Teeth and Gums Hurt After Flossing

Updated: Oct 15

Healthy teeth and gums normally do not hurt after flossing but if they do, it may mean that you have an active tooth or gum related problem. Depending on what the specific cause is, you may be able to treat it at home or you may need to see a dentist first to have it addressed.


There are a lot of potential causes which may contribute to flossing pain and this article will guide you through them and what you should do.



Table of Contents:




Causes for gums hurt to after flossing

Your gums normally should not hurt from flossing but they can if you have active gum inflammation. This is in contrast to healthy gums, which are pink, taut, resilient to bleeding, and painless to flossing.


The only time you will feel soreness and tenderness in your gums after flossing is if they are inflamed. There can be a variety of causes and conditions, which may contribute to gum inflammation.


New at flossing

If it is the first time you've ever flossed, not only will your gums hurt but your teeth will also hurt. The reason is because your gums are not use to the gum stimulation from flossing. It will make them feel sore and tender afterwards if it is your first time. There will also be a lot of gum bleeding as well.


The good news is that as you floss more frequently, the gums will get use to the stimulation and will stop hurting. The act of flossing is akin to massaging the gums. It removes plaque and food debris, while bringing blood flow with nutrients to the area to keep it healthy.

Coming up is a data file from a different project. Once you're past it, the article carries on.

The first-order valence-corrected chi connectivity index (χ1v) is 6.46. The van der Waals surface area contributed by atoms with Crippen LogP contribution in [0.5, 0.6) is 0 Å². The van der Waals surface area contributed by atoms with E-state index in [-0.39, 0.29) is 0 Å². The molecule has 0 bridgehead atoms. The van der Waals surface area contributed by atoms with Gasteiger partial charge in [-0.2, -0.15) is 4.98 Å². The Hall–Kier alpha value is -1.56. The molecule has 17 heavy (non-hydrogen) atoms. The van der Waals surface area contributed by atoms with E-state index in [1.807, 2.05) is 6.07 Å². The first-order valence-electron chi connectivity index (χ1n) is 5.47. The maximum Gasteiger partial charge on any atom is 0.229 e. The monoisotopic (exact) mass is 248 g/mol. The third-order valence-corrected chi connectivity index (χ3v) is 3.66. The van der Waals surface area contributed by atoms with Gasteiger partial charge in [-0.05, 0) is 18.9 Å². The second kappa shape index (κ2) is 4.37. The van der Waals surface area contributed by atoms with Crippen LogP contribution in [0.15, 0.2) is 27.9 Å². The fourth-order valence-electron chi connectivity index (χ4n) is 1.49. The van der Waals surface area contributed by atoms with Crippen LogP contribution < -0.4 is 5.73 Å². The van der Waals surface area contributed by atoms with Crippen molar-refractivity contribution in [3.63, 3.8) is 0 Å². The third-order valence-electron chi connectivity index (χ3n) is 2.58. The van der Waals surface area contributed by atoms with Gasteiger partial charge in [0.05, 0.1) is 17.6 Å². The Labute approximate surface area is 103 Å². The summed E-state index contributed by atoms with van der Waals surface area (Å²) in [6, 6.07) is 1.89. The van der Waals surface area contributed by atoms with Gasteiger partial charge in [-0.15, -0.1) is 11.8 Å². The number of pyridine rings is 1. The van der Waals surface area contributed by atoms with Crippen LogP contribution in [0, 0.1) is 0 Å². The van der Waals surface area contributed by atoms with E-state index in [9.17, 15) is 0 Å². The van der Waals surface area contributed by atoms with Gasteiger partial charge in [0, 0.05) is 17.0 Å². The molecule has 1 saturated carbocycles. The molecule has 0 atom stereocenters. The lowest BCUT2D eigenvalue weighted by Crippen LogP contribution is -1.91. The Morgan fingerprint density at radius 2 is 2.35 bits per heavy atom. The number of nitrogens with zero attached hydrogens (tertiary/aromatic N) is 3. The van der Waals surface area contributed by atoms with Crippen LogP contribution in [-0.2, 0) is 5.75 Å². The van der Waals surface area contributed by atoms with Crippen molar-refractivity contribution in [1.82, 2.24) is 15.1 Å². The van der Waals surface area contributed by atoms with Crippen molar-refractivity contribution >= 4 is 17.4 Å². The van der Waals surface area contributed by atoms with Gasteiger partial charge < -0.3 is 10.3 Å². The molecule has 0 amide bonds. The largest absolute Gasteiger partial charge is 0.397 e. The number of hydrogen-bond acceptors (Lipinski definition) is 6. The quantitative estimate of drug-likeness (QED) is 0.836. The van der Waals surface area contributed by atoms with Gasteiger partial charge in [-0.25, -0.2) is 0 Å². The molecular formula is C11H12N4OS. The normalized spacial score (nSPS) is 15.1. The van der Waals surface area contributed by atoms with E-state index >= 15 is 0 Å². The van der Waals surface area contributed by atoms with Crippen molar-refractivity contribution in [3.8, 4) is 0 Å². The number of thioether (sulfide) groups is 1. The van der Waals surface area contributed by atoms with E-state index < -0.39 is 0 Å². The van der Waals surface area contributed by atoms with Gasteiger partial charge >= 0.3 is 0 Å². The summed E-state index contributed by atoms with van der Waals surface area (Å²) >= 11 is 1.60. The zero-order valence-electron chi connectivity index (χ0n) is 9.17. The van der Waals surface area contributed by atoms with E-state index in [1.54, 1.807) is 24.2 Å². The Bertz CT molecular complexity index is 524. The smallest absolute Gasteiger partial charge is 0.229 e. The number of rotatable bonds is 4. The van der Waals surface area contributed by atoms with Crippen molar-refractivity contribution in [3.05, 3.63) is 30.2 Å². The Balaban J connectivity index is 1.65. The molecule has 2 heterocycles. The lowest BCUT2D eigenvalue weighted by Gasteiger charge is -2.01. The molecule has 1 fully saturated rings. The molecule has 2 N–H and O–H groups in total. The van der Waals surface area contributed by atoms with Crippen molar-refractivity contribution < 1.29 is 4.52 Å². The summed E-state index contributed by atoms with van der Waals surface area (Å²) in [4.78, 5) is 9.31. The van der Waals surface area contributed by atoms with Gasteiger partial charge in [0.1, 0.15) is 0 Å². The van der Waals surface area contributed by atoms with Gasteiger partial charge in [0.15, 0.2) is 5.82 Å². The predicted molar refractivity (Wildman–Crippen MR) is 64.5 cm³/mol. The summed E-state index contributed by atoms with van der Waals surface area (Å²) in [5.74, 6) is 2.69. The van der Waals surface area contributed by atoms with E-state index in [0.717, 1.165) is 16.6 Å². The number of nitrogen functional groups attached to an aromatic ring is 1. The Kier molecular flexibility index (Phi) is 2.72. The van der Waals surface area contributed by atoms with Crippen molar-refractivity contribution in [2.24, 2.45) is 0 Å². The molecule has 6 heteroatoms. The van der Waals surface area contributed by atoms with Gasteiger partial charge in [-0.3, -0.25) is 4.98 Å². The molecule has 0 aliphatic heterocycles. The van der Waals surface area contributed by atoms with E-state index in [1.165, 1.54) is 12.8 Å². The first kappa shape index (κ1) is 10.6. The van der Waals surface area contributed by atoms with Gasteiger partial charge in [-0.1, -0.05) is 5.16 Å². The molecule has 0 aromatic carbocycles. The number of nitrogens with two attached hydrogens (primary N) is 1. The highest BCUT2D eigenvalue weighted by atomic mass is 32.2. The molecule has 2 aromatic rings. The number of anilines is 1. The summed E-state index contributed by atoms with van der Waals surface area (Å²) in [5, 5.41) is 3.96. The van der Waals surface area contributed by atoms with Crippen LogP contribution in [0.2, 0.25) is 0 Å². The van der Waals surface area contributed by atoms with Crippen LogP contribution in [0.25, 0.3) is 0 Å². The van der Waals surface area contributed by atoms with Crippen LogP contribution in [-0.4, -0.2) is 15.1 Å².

Infrequent flossing

Even if it isn't the first time you've flossed, if you do it infrequently your gums will quickly forget what it is like to be flossed. It will feel like the very first time that you've flossed with the gums being sore and tender afterwards. You'll also notice the gums bleed more since they haven't been stimulated in a long time.


What you need to do is floss more frequently and make it a part of your oral hygiene routine. You can either floss before you brush or floss after you brush. Either way will work and both are better than not flossing at all!



Improper flossing technique

Your gums can be healthy and not inflamed but if you floss with an improper technique such as flossing very aggressively, you can injure the gums. If you pull the floss too fast and too far down, you can hurt the gums and cause them to be in pain.


This is the one situation where the gums will hurt from not being in flamed but rather from self-inflicted harm. You need to slow down when you are flossing and pull it through your teeth gentle. That should prevent the floss from damaging your gums. The mouth is a delicate place, you shouldn't be so rough!



Gum disease

Your gums will definitely hurt after flossing if you have active gingivitis or periodontitis, which are forms of gum disease. Since the gums are unhealthy, bleeding, and inflamed from periodontal disease it would be unusual for them to not hurt from routine oral hygiene care.